Acting Deputy Attorney General Harold Christensen said Wednesday he believes Attorney General Edwin Meese III will remain at the Justice Department until the end of the Reagan administration.

During his first day on the job, Christensen said "I don't have any sense of crisis at all" and that the department "is functioning well," despite a wave of departures in the past few months.As the No. 2 official at the agency, Christensen, who practiced law in Salt Lake City, will be in charge this week at the Justice Department with Meese leaving on a three-day trip to Munich, West Germany, for a meeting with law enforcement officials.

Asked whether he had any reservations when first approached about coming to the department in view of Meese's ongoing legal problems, Christensen told reporters: "I had no qualms then and I don't have any today."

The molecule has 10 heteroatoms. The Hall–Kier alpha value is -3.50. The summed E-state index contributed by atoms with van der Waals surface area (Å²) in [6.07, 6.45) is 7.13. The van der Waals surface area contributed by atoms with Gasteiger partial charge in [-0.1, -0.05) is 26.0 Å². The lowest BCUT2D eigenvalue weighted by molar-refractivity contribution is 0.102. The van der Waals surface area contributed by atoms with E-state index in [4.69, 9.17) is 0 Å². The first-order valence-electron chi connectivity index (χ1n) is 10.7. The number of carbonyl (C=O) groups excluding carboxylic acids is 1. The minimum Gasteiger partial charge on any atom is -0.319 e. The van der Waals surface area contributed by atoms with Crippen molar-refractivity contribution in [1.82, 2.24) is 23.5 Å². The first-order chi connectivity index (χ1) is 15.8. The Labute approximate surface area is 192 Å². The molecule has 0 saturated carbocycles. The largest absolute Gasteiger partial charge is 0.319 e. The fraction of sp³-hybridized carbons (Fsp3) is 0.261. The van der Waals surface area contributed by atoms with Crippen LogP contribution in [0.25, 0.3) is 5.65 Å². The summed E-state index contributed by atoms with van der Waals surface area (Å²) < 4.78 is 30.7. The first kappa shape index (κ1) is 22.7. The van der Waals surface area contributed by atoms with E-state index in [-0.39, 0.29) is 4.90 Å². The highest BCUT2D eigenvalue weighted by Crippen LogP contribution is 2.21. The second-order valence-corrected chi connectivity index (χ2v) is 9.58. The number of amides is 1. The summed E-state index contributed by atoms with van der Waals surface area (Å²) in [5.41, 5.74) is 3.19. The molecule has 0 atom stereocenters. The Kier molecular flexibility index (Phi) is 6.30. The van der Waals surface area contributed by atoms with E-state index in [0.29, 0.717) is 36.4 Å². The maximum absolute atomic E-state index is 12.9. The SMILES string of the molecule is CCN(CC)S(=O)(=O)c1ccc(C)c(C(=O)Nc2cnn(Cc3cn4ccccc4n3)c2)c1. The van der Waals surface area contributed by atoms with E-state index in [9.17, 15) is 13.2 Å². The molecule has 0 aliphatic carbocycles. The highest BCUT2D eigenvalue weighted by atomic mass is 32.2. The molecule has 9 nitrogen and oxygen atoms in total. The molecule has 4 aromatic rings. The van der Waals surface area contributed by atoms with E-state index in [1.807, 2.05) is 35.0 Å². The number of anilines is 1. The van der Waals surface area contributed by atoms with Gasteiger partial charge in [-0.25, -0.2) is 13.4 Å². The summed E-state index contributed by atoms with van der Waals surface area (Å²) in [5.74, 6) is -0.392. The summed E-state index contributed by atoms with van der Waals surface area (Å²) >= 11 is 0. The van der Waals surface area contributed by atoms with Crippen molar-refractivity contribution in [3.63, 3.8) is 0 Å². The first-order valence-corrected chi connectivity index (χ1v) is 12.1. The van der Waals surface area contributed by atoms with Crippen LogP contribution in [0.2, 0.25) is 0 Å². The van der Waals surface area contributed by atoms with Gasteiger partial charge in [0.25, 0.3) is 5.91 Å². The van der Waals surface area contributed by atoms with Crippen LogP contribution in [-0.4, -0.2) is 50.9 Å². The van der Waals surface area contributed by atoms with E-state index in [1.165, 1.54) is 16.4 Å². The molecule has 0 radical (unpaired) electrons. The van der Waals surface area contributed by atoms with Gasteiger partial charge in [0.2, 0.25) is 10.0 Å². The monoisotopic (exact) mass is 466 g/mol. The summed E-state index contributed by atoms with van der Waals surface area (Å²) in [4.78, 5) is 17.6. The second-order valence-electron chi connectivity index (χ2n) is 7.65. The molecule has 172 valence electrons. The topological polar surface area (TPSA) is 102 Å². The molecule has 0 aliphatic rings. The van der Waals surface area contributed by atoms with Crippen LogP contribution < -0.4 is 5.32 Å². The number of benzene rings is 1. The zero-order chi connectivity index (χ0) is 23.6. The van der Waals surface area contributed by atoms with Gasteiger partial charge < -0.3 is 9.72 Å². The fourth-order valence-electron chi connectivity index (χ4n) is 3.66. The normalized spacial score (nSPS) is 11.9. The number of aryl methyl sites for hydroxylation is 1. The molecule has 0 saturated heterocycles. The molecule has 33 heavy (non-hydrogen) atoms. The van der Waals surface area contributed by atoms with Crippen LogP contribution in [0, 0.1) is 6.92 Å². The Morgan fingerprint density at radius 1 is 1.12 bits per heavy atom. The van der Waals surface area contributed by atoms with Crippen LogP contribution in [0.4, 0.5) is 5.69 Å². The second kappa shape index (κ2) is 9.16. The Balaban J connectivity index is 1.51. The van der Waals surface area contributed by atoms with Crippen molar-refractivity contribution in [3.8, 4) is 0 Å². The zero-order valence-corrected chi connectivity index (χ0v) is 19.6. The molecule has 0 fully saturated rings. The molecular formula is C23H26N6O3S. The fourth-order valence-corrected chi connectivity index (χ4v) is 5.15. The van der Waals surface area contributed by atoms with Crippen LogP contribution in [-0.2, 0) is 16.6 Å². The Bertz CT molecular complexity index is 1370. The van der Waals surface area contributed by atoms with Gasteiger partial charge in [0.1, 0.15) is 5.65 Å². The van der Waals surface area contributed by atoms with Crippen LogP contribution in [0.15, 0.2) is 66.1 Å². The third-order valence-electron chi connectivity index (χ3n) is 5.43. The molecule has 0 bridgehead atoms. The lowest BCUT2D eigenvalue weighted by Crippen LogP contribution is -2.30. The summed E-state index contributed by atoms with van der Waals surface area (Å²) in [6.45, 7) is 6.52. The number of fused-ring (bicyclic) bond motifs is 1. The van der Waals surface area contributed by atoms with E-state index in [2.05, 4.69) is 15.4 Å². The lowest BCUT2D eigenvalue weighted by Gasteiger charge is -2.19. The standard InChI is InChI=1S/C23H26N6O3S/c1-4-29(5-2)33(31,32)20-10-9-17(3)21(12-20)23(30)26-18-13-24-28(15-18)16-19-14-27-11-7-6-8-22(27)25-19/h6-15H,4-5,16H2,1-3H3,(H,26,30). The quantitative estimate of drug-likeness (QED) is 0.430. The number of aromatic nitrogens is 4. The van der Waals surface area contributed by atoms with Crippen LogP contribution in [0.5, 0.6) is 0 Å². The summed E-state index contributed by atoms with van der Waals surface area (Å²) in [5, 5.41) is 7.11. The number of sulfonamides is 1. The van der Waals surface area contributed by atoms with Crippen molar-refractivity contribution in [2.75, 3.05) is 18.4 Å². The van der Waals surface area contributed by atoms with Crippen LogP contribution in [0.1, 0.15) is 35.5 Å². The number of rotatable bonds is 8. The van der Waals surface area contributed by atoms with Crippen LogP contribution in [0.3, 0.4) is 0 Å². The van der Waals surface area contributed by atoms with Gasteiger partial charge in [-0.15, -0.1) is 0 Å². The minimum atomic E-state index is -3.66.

Christensen is filling the post on an acting basis pending the Senate confirmation process and said he thinks it unlikely he will wind up running the Justice Department.

While he has not discussed Meese's plans with the attorney general, "my personal perception" is that he will "stay through Jan. 20 . . . the attorney general will complete the Reagan administration," Christensen said.

On Monday night, Meese left open the possibility that he may resign before Labor Day, but said he first wants to respond to allegations concerning his ties to scandal-plagued Wedtech Corp. and a $1 billion Iraqi oil pipeline project.

Independent counsel James McKay, who has been conducting a criminal investigation of Meese for the past year, is expected to issue a report this month raising questions about Meese's ethical conduct. The questions are to be referred to the Justice Department's Office of Professional Responsibility for review.

Christensen said "I have no intention" of meeting with former Deputy Attorney General Arnold Burns and ex-criminal division chief William Weld, who resigned in protest March 29 over Meese's continued tenure.

"I just want to discharge the responsibilities of my job, which I perceive as day-to-day administration of the Justice Department under the direction of General Meese," said Christensen, a Utah trial lawyer.